10. The marketeer who coined the phrase "fish finder" must be laughing all the way to the bank. A Deeper cannot differentiate a fish from a kitchen sink. OK there aren't too many kitchen sinks in a lake but there are plenty of gas bubbles, loose bits of weed or general detritus floating around all of which give a reflection to the pulse generated by the transducer. If you could be sure it was a fish, it would only tell you where it had been and not where it would be when you are fishing. You would not be able to tell if it was a carp or a bream. Carp are sensitive to vibration so you may have already scared them off. Switch on your Deeper by dipping it in water and listen to the noise it makes. A Deeper is a good tool for measuring depths very quickly and can replace hours of thrashing around with a marker float. More important for me is it can locate underwater obstructions such as an area of submerged fallen trees which could be a hazard to landing a fish or which could provide a holding area. It is nothing more than a useful tool that requires experience to get the most benefit from it.
  11. Yes, I agree Yonny. It was only an indication and best I could do at the time. What was interesting was that with just a tiny prick of a hole in the bag, it collapsed almost immediately. Did you notice the wave of salt solution wash around the bottom of the tank? The undissolved (presumably due to contact with salt) remains of the bag floated to the top. The only scientific method I can think of is to use salinity metres in a real lake and actually measure this in a real situation. Unfortunately, now that I have retired, I no longer have access to such equipment. My experience is that when you are able to make precise measurements the results do not always agree with theory. Despite everyone telling me it was impossible, I once proved that Brighton goes up and down with the tide.
  12. I have had crack offs with both Spombs and a Deeper but have never lost one yet. I tie a small hi vis float to the Spomb or Deeper with a length of light line. In the event of a crack off, the small float drifts behind the lost Spomb or Deeper and makes it easy to see at a distance. I then cast a retriever over it. This is just a heavy floating object which trails a large treble hook. This picks up the line between float and spomb and retrieves it easily. I have a photo of one I made earlier. The Deeper is an incredible piece of kit. As professional surveyor (retired) I do not consider myself a noddy for simply using the tools of my trade. I do not rely on it. It simply expands my experience.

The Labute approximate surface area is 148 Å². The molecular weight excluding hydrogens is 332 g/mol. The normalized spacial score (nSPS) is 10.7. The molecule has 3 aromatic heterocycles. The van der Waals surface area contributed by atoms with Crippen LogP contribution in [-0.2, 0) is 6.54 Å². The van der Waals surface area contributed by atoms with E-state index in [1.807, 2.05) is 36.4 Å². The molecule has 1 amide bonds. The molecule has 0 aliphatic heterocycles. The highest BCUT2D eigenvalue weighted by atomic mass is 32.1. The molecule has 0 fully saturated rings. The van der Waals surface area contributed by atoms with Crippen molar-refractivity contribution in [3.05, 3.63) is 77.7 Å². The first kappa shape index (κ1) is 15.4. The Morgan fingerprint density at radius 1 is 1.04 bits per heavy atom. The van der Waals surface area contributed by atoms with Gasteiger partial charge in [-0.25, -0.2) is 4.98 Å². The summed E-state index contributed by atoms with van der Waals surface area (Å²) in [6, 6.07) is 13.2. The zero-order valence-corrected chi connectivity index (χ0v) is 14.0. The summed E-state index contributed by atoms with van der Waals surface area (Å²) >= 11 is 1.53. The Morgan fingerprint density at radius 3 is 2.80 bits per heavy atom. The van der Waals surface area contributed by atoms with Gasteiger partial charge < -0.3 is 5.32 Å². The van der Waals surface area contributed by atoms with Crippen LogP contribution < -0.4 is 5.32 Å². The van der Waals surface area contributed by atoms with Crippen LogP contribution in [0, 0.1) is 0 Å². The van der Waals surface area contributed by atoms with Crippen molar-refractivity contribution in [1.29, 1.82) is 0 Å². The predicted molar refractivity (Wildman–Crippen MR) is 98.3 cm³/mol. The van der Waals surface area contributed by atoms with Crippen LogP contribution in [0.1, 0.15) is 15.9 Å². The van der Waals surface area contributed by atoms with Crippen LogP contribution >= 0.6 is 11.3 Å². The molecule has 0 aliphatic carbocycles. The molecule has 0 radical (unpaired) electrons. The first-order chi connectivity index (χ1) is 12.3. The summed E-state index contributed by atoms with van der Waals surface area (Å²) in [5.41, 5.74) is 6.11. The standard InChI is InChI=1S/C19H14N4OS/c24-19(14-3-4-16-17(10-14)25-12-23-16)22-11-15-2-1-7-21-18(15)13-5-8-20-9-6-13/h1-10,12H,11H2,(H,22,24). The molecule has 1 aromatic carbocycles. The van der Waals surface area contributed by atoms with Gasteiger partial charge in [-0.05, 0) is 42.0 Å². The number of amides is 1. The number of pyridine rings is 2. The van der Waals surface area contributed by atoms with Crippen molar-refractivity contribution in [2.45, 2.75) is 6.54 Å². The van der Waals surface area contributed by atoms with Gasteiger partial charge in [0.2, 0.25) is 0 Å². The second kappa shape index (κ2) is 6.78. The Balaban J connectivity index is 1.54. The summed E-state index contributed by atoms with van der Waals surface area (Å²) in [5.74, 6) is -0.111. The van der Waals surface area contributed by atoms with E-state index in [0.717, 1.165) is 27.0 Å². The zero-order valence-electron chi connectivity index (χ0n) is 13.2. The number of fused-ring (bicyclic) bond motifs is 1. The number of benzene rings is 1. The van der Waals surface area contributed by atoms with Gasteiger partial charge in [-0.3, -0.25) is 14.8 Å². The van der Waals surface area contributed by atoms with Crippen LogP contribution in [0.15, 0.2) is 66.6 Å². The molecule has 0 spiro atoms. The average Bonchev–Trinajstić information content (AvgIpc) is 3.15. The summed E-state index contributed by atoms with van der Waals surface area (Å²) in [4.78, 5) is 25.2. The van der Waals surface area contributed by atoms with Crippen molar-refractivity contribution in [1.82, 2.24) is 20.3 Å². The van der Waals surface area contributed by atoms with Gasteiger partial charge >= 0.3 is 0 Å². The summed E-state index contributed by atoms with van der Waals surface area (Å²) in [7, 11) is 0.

13. I repeated the earlier experiment with some water disturbance as Yonny suggested. This time I pricked a tiny hole in the bag to help it dissolve quicker. I first tried to simulate a carp thrashing around then I introduced some undertow. I have a clock at the side so you can see where I have speeded the footage up. There is a very faint colouring in the upper layers but most of it stays near the bottom althought not as concentrated as the earlier test.
  14. You seem to confirm what I have been discovering which is that not enough is known about the exchange of salt. I suspect the actual amount a carp needs is incredibly small compared to the amount anglers might throw at the problem (even assuming it is a problem) Apparently Mark Holmes, who people often quote as an authority, suggests that carp need more salt in spring. Am I correct in thinking that salt is lost in two ways – by excretion and by osmosis (the denser body fluids moving towards the less dense water)? If this is the case, maximum secretion and hence salt loss takes place in summer when carp are consuming more and the water is warmer therefore less dense. When you talk about ppt, I have been trying to visualise what that number looks like. If my (dodgy) calculations are correct 1 ppt is like putting an average egg (30 ml) into 2,400 full size (50M X 25M) Olympic swimming pools 1 metre deep.